The spread of HIV and increase in injecting drug use (IDU) in many Eastern European countries have created new risk groups for tuberculosis (TB).
Intravenous drug users are vulnerable to TB. They face barriers in accessing TB and HIV-related care and may go untreated. Tackling these barriers is essential in order to improve access to care. Addiction and other problems can make it very challenging to follow a course of TB treatment to the end, and patients need all the help we can give them.
Despite better diagnostics and treatment, the fight against TB continues, and new challenges require coordinated action involving all possible partners – not just traditional healthcare systems and actors. Our institute works to ease the burden TB represents for countries and individuals and lower patient mortality rates.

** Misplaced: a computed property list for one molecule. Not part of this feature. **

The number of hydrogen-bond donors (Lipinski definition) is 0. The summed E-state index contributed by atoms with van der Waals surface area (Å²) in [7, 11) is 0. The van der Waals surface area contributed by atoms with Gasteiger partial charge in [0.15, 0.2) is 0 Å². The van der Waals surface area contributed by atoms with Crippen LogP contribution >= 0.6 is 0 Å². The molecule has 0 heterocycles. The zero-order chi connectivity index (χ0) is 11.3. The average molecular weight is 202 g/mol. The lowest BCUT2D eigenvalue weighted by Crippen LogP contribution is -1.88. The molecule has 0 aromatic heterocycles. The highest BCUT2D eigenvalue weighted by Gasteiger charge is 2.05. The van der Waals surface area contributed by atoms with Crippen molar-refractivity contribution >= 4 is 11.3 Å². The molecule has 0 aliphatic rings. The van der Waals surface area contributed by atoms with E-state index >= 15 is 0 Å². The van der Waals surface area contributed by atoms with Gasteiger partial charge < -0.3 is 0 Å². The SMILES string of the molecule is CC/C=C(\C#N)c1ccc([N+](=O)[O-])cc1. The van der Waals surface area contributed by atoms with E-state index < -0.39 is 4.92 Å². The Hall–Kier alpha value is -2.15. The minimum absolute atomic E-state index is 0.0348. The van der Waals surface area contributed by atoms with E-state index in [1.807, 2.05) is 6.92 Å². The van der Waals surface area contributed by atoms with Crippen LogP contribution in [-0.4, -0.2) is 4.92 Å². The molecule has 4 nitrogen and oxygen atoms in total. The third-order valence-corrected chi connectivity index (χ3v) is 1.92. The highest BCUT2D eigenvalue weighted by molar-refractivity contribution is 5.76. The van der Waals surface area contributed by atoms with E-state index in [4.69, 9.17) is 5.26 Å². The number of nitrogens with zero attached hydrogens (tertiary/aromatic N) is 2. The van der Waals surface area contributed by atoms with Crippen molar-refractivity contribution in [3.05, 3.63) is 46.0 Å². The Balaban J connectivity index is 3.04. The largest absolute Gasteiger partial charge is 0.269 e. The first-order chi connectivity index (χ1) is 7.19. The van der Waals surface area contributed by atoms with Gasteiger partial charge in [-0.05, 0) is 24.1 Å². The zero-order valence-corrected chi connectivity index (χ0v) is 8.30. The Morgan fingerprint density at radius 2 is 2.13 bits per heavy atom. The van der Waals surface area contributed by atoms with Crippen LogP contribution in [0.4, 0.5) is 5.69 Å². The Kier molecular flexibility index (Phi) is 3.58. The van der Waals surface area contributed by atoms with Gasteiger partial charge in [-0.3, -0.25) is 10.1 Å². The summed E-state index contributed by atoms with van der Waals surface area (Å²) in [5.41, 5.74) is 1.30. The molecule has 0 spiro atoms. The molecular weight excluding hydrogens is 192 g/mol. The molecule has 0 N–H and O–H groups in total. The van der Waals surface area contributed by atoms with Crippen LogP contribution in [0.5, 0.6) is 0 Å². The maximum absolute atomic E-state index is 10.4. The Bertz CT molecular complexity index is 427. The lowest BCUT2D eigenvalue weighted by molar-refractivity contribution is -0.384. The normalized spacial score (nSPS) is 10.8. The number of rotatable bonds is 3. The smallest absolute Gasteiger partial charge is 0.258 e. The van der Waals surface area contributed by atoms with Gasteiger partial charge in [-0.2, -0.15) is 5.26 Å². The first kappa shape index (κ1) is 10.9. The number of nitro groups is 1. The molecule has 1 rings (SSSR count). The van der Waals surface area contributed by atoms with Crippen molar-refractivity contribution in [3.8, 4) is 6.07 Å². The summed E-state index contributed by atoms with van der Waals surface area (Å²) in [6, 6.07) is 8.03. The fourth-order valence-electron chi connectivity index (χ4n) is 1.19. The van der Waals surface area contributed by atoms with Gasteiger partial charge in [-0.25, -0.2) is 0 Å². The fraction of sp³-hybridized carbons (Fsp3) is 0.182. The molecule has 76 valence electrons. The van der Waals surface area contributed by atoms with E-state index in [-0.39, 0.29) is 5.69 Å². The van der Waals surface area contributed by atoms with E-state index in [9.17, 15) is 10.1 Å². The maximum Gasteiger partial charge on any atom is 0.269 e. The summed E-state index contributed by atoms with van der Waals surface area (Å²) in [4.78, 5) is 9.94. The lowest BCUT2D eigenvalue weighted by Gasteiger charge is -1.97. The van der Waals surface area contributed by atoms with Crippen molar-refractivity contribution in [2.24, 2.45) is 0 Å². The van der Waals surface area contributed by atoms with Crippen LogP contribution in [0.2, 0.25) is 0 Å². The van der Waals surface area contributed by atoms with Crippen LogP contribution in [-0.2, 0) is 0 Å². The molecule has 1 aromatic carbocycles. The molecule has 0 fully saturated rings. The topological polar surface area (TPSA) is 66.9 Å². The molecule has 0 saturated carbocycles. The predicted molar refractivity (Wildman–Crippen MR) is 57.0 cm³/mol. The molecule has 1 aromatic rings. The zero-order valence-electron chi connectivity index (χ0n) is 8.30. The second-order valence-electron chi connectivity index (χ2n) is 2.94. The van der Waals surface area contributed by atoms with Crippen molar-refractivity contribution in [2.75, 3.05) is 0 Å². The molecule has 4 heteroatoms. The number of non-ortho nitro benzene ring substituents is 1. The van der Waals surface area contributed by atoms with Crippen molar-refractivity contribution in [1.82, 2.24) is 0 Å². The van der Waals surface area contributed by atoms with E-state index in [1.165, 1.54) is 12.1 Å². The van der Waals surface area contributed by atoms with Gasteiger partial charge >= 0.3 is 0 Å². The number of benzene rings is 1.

Our main partners have been healthcare providers, but in recent years community based organizations (CBO) have become more involved. The importance of early diagnosis and effective treatment in fighting HIV and IDU-related TB cannot be overstated, and CBOs enjoy unique opportunities for educating risk groups, identifying cases, tracing patients' contacts, and helping them stay in treatment.
To help empower health systems and CBOs and increase cooperation among stakeholders, partners from several Eastern Europe countries will launch a TUBIDU project, with support from the 2008–2013 EU health programme.